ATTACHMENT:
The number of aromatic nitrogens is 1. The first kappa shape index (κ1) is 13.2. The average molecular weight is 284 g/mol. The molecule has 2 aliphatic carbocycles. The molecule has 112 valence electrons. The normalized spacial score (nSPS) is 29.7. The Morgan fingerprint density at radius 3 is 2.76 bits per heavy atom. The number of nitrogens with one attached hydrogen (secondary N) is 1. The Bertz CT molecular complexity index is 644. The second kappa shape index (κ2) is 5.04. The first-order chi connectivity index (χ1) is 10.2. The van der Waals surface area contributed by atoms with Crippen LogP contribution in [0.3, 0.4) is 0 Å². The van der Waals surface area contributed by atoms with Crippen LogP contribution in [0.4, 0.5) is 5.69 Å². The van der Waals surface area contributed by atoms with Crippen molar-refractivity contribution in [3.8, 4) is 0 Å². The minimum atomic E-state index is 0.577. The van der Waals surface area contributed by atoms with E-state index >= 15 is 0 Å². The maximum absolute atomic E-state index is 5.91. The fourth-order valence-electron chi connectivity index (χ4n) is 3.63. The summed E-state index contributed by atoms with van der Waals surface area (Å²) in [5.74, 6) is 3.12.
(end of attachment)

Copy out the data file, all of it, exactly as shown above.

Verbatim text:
The number of aromatic nitrogens is 1. The first kappa shape index (κ1) is 13.2. The average molecular weight is 284 g/mol. The molecule has 2 aliphatic carbocycles. The molecule has 112 valence electrons. The normalized spacial score (nSPS) is 29.7. The Morgan fingerprint density at radius 3 is 2.76 bits per heavy atom. The number of nitrogens with one attached hydrogen (secondary N) is 1. The Bertz CT molecular complexity index is 644. The second kappa shape index (κ2) is 5.04. The first-order chi connectivity index (χ1) is 10.2. The van der Waals surface area contributed by atoms with Crippen LogP contribution in [0.3, 0.4) is 0 Å². The van der Waals surface area contributed by atoms with Crippen LogP contribution in [0.4, 0.5) is 5.69 Å². The van der Waals surface area contributed by atoms with Crippen molar-refractivity contribution in [3.8, 4) is 0 Å². The minimum atomic E-state index is 0.577. The van der Waals surface area contributed by atoms with E-state index >= 15 is 0 Å². The maximum absolute atomic E-state index is 5.91. The fourth-order valence-electron chi connectivity index (χ4n) is 3.63. The summed E-state index contributed by atoms with van der Waals surface area (Å²) in [5.74, 6) is 3.12.